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20.6: Activity 20E - Cryosphere and Climate Change – Sea Ice

  • Page ID
    14878
  • Scientists at the National Snow and Ice Data Center (NSIDC) have measured the extent of Arctic and Antarctic sea ice every month since at least 1978 using satellite data. A data table (Table 20.1) from NSIDC for September in the Arctic and February in the Antarctic is provided below. For the following questions, use Table 20.1 and the interactive sea ice viewer from NSIDC.

    Arctic Sea Ice

    1. What was the average extent of Arctic sea ice in September from 2005 to 2020 in millions of km2? Give your answer to the nearest hundredth.
    2. Plot all of the data for the extent of Arctic sea ice from 2005 to 2020 on the graph labeled “Arctic”. Then, draw a straight line (a best-fit line) through the points so that the number of points above the line is about the same as the number below the line.
    3. Based on your plot and calculations in the previous two questions, would you say the amount of Arctic sea ice as measured in September of each year is decreasing, increasing, or staying about the same?
    4. What do you predict the extent of Arctic sea ice will be in 2030?

    Antarctic Sea Ice

    1. What was the average extent of Antarctic sea ice in September from 2005 to 2020 in millions of km2? Give your answer to the nearest hundredth.
    2. Plot all of the data for the extent of Antarctic sea ice from 2005 to 2020 on the graph labeled “Antarctic”. Then, draw a best-fit line through the points.
    3. What do you predict the extent of Antarctic sea ice will be in 2030?
    4. Based on your responses to the last few questions, would you say that the annual amount of Antarctic sea ice as measured in February of each year is decreasing, increasing, or staying about the same?
    5. How do the changes in Arctic sea ice extent over time compare with the Antarctic changes? If they are different, why do you think that might be?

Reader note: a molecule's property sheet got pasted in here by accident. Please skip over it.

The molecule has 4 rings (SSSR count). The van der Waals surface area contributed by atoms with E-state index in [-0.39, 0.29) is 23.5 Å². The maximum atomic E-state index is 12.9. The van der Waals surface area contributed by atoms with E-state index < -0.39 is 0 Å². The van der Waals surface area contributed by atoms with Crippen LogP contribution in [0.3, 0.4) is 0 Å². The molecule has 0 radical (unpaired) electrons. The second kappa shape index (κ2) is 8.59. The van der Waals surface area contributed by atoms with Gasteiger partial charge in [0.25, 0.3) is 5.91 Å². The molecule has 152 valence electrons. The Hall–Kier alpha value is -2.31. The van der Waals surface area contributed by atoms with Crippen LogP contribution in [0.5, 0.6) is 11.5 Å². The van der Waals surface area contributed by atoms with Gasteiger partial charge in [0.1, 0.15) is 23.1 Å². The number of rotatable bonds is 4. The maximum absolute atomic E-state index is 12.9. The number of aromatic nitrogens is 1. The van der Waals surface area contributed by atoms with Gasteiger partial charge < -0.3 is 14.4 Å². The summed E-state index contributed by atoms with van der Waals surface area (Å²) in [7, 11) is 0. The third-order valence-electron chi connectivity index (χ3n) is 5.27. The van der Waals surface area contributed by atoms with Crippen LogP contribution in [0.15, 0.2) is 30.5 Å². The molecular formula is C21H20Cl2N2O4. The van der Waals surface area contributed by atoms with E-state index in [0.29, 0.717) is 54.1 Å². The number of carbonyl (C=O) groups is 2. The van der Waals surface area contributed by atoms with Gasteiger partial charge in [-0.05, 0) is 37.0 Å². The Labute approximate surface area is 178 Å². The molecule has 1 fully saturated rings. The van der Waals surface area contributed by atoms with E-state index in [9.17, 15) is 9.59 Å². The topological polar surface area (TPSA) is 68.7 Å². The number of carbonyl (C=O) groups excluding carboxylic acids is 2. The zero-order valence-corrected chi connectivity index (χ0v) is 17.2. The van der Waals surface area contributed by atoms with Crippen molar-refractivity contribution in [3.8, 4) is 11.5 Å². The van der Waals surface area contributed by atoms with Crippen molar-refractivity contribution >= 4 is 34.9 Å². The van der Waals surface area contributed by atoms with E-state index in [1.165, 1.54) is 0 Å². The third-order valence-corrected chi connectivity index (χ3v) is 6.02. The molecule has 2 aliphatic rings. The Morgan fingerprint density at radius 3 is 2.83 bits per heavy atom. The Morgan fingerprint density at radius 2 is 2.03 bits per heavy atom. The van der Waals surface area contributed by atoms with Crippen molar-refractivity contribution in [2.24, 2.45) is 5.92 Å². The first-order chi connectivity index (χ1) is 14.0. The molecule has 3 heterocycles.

Table 20.1: Use this table for Activity 20E: Sea Ice and Climate Change.

    Summer Extent of Sea Ice 2005-2020

    Year

    September in Arctic, in millions of square km

    February in Antarctic, in million of square km

    2020

    3.92

    2.71

    2019

    4.19

    2.46

    2018

    4.66

    2.28

    2017

    4.67

    2.15

    2016

    4.17

    2.74

    2015

    4.43

    3.65

    2014

    5.29

    3.90

    2013

    5.05

    3.80

    2012

    3.39

    3.24

    2011

    4.34

    2.34

    2010

    4.62

    3.11

    2009

    5.12

    2.90

    2008

    4.59

    3.95

    2007

    4.16

    2.92

    2006

    5.7

    2.60

    2005

    5.32

    2.96

    Chart 20.1.png
    Chart 20.1: Use this graph for Activity 20E: Sea Ice and Climate Change.

    Drawing conclusions about any complex system, such as climate and how it is changing, is difficult. Completely accurate data can be misrepresented and taken out of context (e.g. examining sea ice extent without understanding ocean currents), which may lead someone to an incorrect conclusion. It is important to base any conclusion on rational, accurate, complete, and in-context data, rather than data that has been poorly collected or misrepresented. Most importantly, you should come to your own well-informed conclusions regarding data, rather than be swayed by the opinion of the author presenting the data; this is true both in science and in many other aspects of your life.

    1. Do you think any conclusions regarding climate change should be made based on the data presented in this assignment/lab?
    2. What data do you think are needed to make a conclusion regarding climate change?

    Attributions

    • Table 20.1: “Summer Extent of Sea Ice 2005-2020” (CC-BY 4.0; Chloe Branciforte, own work, data via NSIDC)
    • Chart 20.1: “Summer Extent of Sea Ice” (CC-BY 4.0; Chloe Branciforte, own work)​
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